Skip to Main Content
IEEE membership options for an individual and IEEE Xplore subscriptions for an organization offer the most affordable access to essential journal articles, conference papers, standards,
eBooks, and eLearning courses.
Learn more about:
IEEE Xplore subscriptions
Your organization might have access to this article on the publisher's site. To check,
click on this link:http://dx.doi.org/+10.1063/1.1461895
A one-dimensional particle-in-cell–Monte Carlo (PIC–MC) model was developed for a capacitively coupled rf discharge in a mixture of CH4 and H2. The electron behavior is kinetically simulated by solving Newton’s equations and treating the electron collisions with the Monte Carlo algorithm, whereas the behavior of the ions and radicals is treated by a set of continuity equations. The distinctive feature of this model is its self-consistency, i.e., the motion of the electrons is considered in the real electric field calculated from the Poisson equation, and not in the time-averaged electric field. The PIC–MC results were compared with the data calculated by means of a pure fluid model. In both models, exactly the same type of species, reactions, and cross sections are used. The results of both models, such as the electron energy distribution function, the average electron energy, and the densities of the various plasma species, are compared at a gas pressure of 0.14 Torr and a discharge frequency of 13.56 MHz, for the power ranging from 0.5 to 25 W. The nonstationary and nonlocal features of the electron energy distribution function are shown in the PIC–MC calculations. The effect of accumulation of low-energy electrons in the center of the discharge at higher input power P=25 W is observed in the PIC–MC model, in contrast with the fluid model. The mechanisms causing the accumulation of low-energy electrons, and the processes defining the stationary state of the discharge are analyzed. The applicability of the fluid model for the calculation of the density of different hydrocarbon radicals is discussed. © 2002 American Institute of Physics.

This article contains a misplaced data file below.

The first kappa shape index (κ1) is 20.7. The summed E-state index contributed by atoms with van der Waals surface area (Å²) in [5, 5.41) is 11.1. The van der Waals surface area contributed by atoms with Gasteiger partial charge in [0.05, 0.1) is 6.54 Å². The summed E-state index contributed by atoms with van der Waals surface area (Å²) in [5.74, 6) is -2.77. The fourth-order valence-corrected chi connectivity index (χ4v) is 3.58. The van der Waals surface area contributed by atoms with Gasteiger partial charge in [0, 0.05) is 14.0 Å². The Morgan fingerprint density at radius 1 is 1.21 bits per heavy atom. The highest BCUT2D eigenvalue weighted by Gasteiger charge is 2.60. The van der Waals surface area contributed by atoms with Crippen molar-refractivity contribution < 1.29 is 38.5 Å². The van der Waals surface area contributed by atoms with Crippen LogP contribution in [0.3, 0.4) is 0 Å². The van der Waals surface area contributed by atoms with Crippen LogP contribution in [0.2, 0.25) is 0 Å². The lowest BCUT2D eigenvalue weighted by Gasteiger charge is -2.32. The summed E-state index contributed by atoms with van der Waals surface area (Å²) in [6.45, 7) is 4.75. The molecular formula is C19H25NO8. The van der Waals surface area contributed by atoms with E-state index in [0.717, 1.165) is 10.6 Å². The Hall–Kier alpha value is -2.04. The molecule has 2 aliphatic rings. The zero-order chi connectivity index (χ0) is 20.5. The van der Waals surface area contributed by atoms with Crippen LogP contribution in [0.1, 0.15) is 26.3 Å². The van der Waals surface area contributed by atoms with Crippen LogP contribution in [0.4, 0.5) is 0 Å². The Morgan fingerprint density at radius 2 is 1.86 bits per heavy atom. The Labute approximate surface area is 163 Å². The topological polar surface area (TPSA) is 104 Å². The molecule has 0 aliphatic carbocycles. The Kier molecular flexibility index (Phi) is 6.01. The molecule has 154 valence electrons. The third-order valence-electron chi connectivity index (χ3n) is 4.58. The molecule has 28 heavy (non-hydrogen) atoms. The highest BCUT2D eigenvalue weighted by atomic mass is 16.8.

A not-for-profit organization, IEEE is the world's largest professional association for the advancement of technology.
© Copyright 2014 IEEE - All rights reserved. Use of this web site signifies your agreement to the terms and conditions.